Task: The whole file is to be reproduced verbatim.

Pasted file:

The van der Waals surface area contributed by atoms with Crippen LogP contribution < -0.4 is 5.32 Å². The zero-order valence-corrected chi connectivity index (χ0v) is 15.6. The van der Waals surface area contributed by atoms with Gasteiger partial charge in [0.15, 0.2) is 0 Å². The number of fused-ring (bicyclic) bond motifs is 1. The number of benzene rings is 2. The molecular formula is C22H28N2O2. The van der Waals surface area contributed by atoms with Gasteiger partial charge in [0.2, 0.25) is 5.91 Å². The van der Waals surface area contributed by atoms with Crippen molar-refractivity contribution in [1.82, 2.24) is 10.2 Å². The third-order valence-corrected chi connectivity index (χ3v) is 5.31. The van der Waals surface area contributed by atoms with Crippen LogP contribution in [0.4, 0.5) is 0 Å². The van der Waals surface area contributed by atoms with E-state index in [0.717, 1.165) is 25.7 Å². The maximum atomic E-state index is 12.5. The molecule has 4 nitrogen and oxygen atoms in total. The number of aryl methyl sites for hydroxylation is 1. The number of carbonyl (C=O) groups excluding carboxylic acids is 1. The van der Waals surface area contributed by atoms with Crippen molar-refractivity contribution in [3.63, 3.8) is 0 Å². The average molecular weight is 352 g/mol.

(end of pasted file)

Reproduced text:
The van der Waals surface area contributed by atoms with Crippen LogP contribution < -0.4 is 5.32 Å². The zero-order valence-corrected chi connectivity index (χ0v) is 15.6. The van der Waals surface area contributed by atoms with Gasteiger partial charge in [0.15, 0.2) is 0 Å². The number of fused-ring (bicyclic) bond motifs is 1. The number of benzene rings is 2. The molecular formula is C22H28N2O2. The van der Waals surface area contributed by atoms with Gasteiger partial charge in [0.2, 0.25) is 5.91 Å². The van der Waals surface area contributed by atoms with Crippen molar-refractivity contribution in [1.82, 2.24) is 10.2 Å². The third-order valence-corrected chi connectivity index (χ3v) is 5.31. The van der Waals surface area contributed by atoms with Crippen LogP contribution in [0.4, 0.5) is 0 Å². The van der Waals surface area contributed by atoms with E-state index in [0.717, 1.165) is 25.7 Å². The maximum atomic E-state index is 12.5. The molecule has 4 nitrogen and oxygen atoms in total. The number of aryl methyl sites for hydroxylation is 1. The number of carbonyl (C=O) groups excluding carboxylic acids is 1. The van der Waals surface area contributed by atoms with Crippen molar-refractivity contribution in [3.63, 3.8) is 0 Å². The average molecular weight is 352 g/mol.